Grace Family Bible Church
Paul's Call to the Ministry
By: Pastor Ricky Kurth
Note: This article originally appeared in the November 2016 edition of the Berean Searchlight
Did you hear about the young Christian man who was wondering what to do with his life when he looked up and noticed that the clouds had formed the letters "G P C." He immediately interpreted this as a sign from God that he should "Go Preach Christ." He didn't want to be a pastor, but felt that the sign left him no choice. A few years later, when it didn't exactly work out for him in the ministry, he asked a friend how he could possibly have misinterpreted the sign. His friend replied by suggesting, "Maybe G P C meant Go Park Cars."
Unlike the young man in this fictitious story, there was one man whom God called to the ministry in no uncertain terms. The Apostle Paul would later use the word "apprehended" to describe how the Lord called him to the ministry (Philippians 3:12), and thirty years later he was still thankful for the call!
1 Timothy 1:12
And I thank Christ Jesus our Lord, who hath enabled me, for that He counted me faithful, putting me into the ministry
As regular Searchlight readers know, I am issuing a call to arms to men of God in the grace movement to step up and train for the ministry in the wake of the recent home-going of BBS president Pastor Paul M. Sadler. I'm basing this call on texts found in Paul's first epistle to a minister named Timothy. Perhaps these articles have you thinking about the ministry, but you've heard that a man must be "called to the ministry." To help you determine whether or not God has called you, let's consider the call the Lord issued to Paul, the first minister in "the church, which is His body" (Ephesians 1:22-23), a call for which he here thanked "Christ Jesus our Lord."
Why Thank the Lord?
But before we consider the apostle's call, his words here raise a question we are often asked here at Berean Bible Society: "Is it okay to pray to Jesus?" When asked this question, I always point to Ephesians 5:20, where Paul says we should be "giving thanks always for all things unto God the Father in the name of our Lord Jesus Christ." Since all of our prayers should include thanksgiving, this verse would seem to indicate that we should pray to the Father in the name of the Son.
But if Paul would have us thank God the Father "for all things," why did he himself thank God the Son when it came to the one particular thing of his call to the ministry? I believe this was Paul's way of letting us know that the day the Lord called him, He did something for him that He doesn't do to call men to the ministry today. In the dispensation of grace, God is not calling men with miraculous signs or visions such as He used to call Paul (Acts 26:19).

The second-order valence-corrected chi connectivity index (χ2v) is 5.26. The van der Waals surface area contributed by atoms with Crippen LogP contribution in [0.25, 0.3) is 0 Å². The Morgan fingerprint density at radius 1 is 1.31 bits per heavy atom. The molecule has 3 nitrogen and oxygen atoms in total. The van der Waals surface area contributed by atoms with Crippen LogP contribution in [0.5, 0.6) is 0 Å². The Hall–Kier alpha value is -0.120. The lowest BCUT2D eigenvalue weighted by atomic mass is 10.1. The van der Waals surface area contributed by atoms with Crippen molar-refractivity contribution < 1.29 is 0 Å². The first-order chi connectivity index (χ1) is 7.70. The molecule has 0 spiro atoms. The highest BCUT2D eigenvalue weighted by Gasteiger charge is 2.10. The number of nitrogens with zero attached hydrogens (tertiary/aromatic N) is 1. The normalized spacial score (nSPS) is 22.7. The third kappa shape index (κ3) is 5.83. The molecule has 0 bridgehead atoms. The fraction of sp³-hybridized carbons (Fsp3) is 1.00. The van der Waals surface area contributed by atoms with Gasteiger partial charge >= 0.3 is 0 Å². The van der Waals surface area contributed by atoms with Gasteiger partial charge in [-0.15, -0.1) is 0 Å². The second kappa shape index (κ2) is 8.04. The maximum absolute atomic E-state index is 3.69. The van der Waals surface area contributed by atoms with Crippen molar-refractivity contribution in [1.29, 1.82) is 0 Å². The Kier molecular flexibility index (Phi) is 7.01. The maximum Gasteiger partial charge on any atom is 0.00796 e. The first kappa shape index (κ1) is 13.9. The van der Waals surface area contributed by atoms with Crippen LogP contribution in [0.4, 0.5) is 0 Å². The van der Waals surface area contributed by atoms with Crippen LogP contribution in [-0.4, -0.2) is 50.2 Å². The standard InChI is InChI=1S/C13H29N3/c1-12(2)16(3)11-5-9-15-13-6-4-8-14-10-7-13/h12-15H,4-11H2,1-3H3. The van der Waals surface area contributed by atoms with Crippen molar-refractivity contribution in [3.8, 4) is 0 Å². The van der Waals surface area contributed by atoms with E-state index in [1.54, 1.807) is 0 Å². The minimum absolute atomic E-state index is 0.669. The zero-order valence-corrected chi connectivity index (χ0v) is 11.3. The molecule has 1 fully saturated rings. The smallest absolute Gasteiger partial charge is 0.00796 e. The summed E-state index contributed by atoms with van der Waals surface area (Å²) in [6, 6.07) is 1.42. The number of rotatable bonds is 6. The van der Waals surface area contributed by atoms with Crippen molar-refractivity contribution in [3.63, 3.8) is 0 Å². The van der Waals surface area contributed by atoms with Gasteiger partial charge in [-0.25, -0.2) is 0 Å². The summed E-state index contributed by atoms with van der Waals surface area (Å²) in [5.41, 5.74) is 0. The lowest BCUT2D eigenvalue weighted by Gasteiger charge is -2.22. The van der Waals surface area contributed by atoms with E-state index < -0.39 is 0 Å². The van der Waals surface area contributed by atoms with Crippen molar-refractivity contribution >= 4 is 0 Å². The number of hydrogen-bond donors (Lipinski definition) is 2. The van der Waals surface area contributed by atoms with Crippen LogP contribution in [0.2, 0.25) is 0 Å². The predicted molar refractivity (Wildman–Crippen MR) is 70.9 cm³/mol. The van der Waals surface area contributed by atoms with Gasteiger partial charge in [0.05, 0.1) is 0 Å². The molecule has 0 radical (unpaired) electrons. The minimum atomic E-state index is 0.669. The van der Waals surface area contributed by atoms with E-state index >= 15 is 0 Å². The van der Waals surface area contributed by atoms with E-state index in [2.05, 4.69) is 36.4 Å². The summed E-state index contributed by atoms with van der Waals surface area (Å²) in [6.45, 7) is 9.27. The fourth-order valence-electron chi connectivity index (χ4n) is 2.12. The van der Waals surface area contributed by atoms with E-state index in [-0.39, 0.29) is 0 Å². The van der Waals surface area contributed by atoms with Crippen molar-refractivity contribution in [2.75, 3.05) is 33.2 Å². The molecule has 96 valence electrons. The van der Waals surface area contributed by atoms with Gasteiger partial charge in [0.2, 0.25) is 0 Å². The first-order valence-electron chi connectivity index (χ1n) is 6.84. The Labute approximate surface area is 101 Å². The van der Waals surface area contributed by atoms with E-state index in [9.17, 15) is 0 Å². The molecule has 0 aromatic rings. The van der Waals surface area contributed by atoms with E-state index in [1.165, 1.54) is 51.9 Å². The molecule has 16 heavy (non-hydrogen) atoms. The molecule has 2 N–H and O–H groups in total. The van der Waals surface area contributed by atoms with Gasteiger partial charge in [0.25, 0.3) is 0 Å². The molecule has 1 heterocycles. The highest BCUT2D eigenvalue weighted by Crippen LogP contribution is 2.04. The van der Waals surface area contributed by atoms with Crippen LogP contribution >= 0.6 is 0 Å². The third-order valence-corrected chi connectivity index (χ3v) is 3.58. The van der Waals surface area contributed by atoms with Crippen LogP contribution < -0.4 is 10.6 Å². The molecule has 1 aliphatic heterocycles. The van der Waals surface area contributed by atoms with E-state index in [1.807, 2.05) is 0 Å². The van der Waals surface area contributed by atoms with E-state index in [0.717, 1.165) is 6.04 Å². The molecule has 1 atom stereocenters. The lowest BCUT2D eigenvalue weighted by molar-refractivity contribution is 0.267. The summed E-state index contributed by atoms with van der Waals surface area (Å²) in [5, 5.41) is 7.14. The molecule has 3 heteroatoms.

Whenever a man asks me, "How do I know if I'm called to the ministry?" I always respond by directing him to Paul's words in 1 Timothy 3:1. There the apostle mentions a "desire" to be a pastor as the first and foremost requirement in a list of qualifications for the ministry. If you are wondering if God can use you in the pastorate, don't wait for a vision or a sign in the clouds. If you have the desire to be a pastor, consider yourself called, for most men don't have that desire. That's the only kind of call a man can't possibly misinterpret.
A group of preachers was once asked if they believed God speaks only through His word in the present dispensation, and they all agreed that this was so. They were then asked about their respective calls to the ministry, and most of them had to backpedal, for they all remembered feeling called to the ministry in a tangible, powerful, extra-biblical way.
But I would submit to you that each of these pastors was called to the ministry when God created a desire in him for the pastorate using His Word. As they read the Scriptures and realized that the lost need to hear the gospel, and that God's saints need to be edified in the faith, the Word of God worked in their hearts so powerfully that they felt it physically.
But is that how the Lord called Paul to the ministry? Was he studying the Scriptures one day only to find himself overwhelmed by the desire to see sinners trust the Lord Jesus as their Savior and grow in grace? No! Paul was living in rebellion against the Word of God that was being preached by the twelve when God singled him out and called him into His service. That's what made his call to the ministry unique, and Paul thanked God the Son in this unique way to point this out.
The Enablement of Grace
But how did Christ Jesus the Lord "enable" Paul to be a minister? Well, that word means to make someone able to do something, to supply an individual with the ability to perform a given task. And while the Lord called Paul to the ministry in a unique way, He enabled the apostle to serve Him in the same way He enables us. When God made Paul and his associates "able ministers of the new testament" (2 Corinthians 3:6), it wasn't by any miraculous enabling. He rather empowered His apostle to serve Him in the ministry by giving him such an easy message to minister.
Sometimes manufacturers will recruit salesmen by saying, "You're going to make gobs of money with very little effort because this product sells itself!" But for a product to truly sell itself it has to be an astounding product that is ridiculously low priced. Well, both of those things are true of the new covenant of which God has made us able ministers!